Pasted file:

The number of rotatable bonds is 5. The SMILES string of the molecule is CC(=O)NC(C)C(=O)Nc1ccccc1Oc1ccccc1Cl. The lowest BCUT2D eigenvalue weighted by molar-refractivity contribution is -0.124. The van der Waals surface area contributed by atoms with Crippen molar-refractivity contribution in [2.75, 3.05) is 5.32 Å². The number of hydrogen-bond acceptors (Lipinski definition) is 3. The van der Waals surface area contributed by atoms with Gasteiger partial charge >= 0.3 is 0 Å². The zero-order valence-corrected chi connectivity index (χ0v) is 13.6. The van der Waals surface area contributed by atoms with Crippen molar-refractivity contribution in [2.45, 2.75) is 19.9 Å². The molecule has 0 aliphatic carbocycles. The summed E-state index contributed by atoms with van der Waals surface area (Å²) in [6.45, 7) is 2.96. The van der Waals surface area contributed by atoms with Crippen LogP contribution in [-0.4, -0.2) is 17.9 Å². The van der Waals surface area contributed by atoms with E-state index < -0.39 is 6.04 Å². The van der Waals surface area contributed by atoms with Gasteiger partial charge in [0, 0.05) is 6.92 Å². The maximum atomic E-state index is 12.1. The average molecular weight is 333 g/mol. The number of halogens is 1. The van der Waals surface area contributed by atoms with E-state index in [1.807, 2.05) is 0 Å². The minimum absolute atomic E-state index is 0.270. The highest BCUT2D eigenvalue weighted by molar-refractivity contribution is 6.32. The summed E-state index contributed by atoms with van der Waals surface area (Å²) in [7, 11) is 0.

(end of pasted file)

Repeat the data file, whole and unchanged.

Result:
The number of rotatable bonds is 5. The SMILES string of the molecule is CC(=O)NC(C)C(=O)Nc1ccccc1Oc1ccccc1Cl. The lowest BCUT2D eigenvalue weighted by molar-refractivity contribution is -0.124. The van der Waals surface area contributed by atoms with Crippen molar-refractivity contribution in [2.75, 3.05) is 5.32 Å². The number of hydrogen-bond acceptors (Lipinski definition) is 3. The van der Waals surface area contributed by atoms with Gasteiger partial charge >= 0.3 is 0 Å². The zero-order valence-corrected chi connectivity index (χ0v) is 13.6. The van der Waals surface area contributed by atoms with Crippen molar-refractivity contribution in [2.45, 2.75) is 19.9 Å². The molecule has 0 aliphatic carbocycles. The summed E-state index contributed by atoms with van der Waals surface area (Å²) in [6.45, 7) is 2.96. The van der Waals surface area contributed by atoms with Crippen LogP contribution in [-0.4, -0.2) is 17.9 Å². The van der Waals surface area contributed by atoms with E-state index < -0.39 is 6.04 Å². The van der Waals surface area contributed by atoms with Gasteiger partial charge in [0, 0.05) is 6.92 Å². The maximum atomic E-state index is 12.1. The average molecular weight is 333 g/mol. The number of halogens is 1. The van der Waals surface area contributed by atoms with E-state index in [1.807, 2.05) is 0 Å². The minimum absolute atomic E-state index is 0.270. The highest BCUT2D eigenvalue weighted by molar-refractivity contribution is 6.32. The summed E-state index contributed by atoms with van der Waals surface area (Å²) in [7, 11) is 0.